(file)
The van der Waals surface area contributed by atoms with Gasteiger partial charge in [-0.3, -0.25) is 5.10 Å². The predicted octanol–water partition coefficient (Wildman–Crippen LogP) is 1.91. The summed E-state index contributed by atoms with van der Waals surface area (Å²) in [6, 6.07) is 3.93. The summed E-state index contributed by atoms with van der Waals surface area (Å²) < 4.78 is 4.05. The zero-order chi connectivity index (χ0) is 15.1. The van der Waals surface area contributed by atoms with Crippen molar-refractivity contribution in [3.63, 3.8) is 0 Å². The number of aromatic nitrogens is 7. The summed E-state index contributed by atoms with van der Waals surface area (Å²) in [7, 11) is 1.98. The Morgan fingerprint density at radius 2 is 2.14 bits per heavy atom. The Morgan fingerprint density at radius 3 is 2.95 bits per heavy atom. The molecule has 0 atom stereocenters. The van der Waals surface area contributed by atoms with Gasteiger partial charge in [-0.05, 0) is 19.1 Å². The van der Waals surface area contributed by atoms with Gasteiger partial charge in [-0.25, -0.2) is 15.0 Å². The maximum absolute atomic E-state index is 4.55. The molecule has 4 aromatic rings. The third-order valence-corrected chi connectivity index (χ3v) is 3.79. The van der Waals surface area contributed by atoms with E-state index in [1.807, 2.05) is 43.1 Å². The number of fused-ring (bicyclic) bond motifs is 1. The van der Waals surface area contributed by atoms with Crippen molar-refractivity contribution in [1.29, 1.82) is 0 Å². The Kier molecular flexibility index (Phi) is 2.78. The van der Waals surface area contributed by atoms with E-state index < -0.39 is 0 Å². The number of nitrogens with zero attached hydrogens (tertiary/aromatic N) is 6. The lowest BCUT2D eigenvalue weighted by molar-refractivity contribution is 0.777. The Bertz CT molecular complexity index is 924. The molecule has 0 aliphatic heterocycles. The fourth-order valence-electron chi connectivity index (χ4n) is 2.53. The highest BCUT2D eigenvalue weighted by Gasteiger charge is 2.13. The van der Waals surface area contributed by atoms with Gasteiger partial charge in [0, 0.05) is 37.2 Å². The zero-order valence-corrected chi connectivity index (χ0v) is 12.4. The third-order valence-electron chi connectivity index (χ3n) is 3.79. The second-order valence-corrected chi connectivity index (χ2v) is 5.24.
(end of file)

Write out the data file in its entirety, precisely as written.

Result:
The van der Waals surface area contributed by atoms with Gasteiger partial charge in [-0.3, -0.25) is 5.10 Å². The predicted octanol–water partition coefficient (Wildman–Crippen LogP) is 1.91. The summed E-state index contributed by atoms with van der Waals surface area (Å²) in [6, 6.07) is 3.93. The summed E-state index contributed by atoms with van der Waals surface area (Å²) < 4.78 is 4.05. The zero-order chi connectivity index (χ0) is 15.1. The van der Waals surface area contributed by atoms with Crippen molar-refractivity contribution in [3.63, 3.8) is 0 Å². The number of aromatic nitrogens is 7. The summed E-state index contributed by atoms with van der Waals surface area (Å²) in [7, 11) is 1.98. The Morgan fingerprint density at radius 2 is 2.14 bits per heavy atom. The Morgan fingerprint density at radius 3 is 2.95 bits per heavy atom. The molecule has 0 atom stereocenters. The van der Waals surface area contributed by atoms with Gasteiger partial charge in [-0.05, 0) is 19.1 Å². The van der Waals surface area contributed by atoms with Gasteiger partial charge in [-0.25, -0.2) is 15.0 Å². The maximum absolute atomic E-state index is 4.55. The molecule has 4 aromatic rings. The third-order valence-corrected chi connectivity index (χ3v) is 3.79. The van der Waals surface area contributed by atoms with E-state index in [1.807, 2.05) is 43.1 Å². The number of fused-ring (bicyclic) bond motifs is 1. The van der Waals surface area contributed by atoms with Crippen molar-refractivity contribution in [1.29, 1.82) is 0 Å². The Kier molecular flexibility index (Phi) is 2.78. The van der Waals surface area contributed by atoms with E-state index < -0.39 is 0 Å². The number of nitrogens with zero attached hydrogens (tertiary/aromatic N) is 6. The lowest BCUT2D eigenvalue weighted by molar-refractivity contribution is 0.777. The Bertz CT molecular complexity index is 924. The molecule has 0 aliphatic heterocycles. The fourth-order valence-electron chi connectivity index (χ4n) is 2.53. The highest BCUT2D eigenvalue weighted by Gasteiger charge is 2.13. The van der Waals surface area contributed by atoms with Gasteiger partial charge in [0, 0.05) is 37.2 Å². The zero-order valence-corrected chi connectivity index (χ0v) is 12.4. The third-order valence-electron chi connectivity index (χ3n) is 3.79. The second-order valence-corrected chi connectivity index (χ2v) is 5.24.